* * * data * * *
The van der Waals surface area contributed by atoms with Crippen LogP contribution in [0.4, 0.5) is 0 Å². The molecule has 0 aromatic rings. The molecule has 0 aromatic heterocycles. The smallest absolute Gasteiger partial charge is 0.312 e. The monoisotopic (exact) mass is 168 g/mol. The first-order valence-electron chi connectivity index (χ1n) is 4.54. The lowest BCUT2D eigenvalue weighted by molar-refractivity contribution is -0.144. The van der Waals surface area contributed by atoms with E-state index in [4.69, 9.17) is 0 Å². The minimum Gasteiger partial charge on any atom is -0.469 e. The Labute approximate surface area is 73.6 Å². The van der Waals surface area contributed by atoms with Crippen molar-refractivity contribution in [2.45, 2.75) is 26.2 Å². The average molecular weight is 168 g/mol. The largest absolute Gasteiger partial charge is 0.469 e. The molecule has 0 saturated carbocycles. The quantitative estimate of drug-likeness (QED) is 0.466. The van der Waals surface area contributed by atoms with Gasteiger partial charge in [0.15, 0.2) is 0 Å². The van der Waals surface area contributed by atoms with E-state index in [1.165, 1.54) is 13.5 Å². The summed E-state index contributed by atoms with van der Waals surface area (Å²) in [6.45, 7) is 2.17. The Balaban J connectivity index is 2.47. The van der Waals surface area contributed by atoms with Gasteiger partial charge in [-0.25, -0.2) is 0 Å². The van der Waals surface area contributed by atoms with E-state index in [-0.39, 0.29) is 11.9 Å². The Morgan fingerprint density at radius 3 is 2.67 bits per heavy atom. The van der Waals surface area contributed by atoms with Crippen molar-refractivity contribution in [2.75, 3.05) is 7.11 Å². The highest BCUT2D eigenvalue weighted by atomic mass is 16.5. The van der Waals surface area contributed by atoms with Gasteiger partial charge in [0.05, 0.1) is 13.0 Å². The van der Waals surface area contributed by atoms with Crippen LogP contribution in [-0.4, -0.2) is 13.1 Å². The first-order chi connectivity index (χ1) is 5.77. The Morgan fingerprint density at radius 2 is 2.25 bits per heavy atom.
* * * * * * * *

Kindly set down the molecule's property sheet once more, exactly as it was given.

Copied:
The van der Waals surface area contributed by atoms with Crippen LogP contribution in [0.4, 0.5) is 0 Å². The molecule has 0 aromatic rings. The molecule has 0 aromatic heterocycles. The smallest absolute Gasteiger partial charge is 0.312 e. The monoisotopic (exact) mass is 168 g/mol. The first-order valence-electron chi connectivity index (χ1n) is 4.54. The lowest BCUT2D eigenvalue weighted by molar-refractivity contribution is -0.144. The van der Waals surface area contributed by atoms with E-state index in [4.69, 9.17) is 0 Å². The minimum Gasteiger partial charge on any atom is -0.469 e. The Labute approximate surface area is 73.6 Å². The van der Waals surface area contributed by atoms with Crippen molar-refractivity contribution in [2.45, 2.75) is 26.2 Å². The average molecular weight is 168 g/mol. The largest absolute Gasteiger partial charge is 0.469 e. The molecule has 0 saturated carbocycles. The quantitative estimate of drug-likeness (QED) is 0.466. The van der Waals surface area contributed by atoms with Gasteiger partial charge in [0.15, 0.2) is 0 Å². The van der Waals surface area contributed by atoms with E-state index in [1.165, 1.54) is 13.5 Å². The summed E-state index contributed by atoms with van der Waals surface area (Å²) in [6.45, 7) is 2.17. The Balaban J connectivity index is 2.47. The van der Waals surface area contributed by atoms with Gasteiger partial charge in [-0.25, -0.2) is 0 Å². The van der Waals surface area contributed by atoms with E-state index in [-0.39, 0.29) is 11.9 Å². The Morgan fingerprint density at radius 3 is 2.67 bits per heavy atom. The van der Waals surface area contributed by atoms with Crippen molar-refractivity contribution in [2.75, 3.05) is 7.11 Å². The highest BCUT2D eigenvalue weighted by atomic mass is 16.5. The van der Waals surface area contributed by atoms with Gasteiger partial charge in [0.05, 0.1) is 13.0 Å². The van der Waals surface area contributed by atoms with Crippen LogP contribution in [-0.4, -0.2) is 13.1 Å². The first-order chi connectivity index (χ1) is 5.77. The Morgan fingerprint density at radius 2 is 2.25 bits per heavy atom.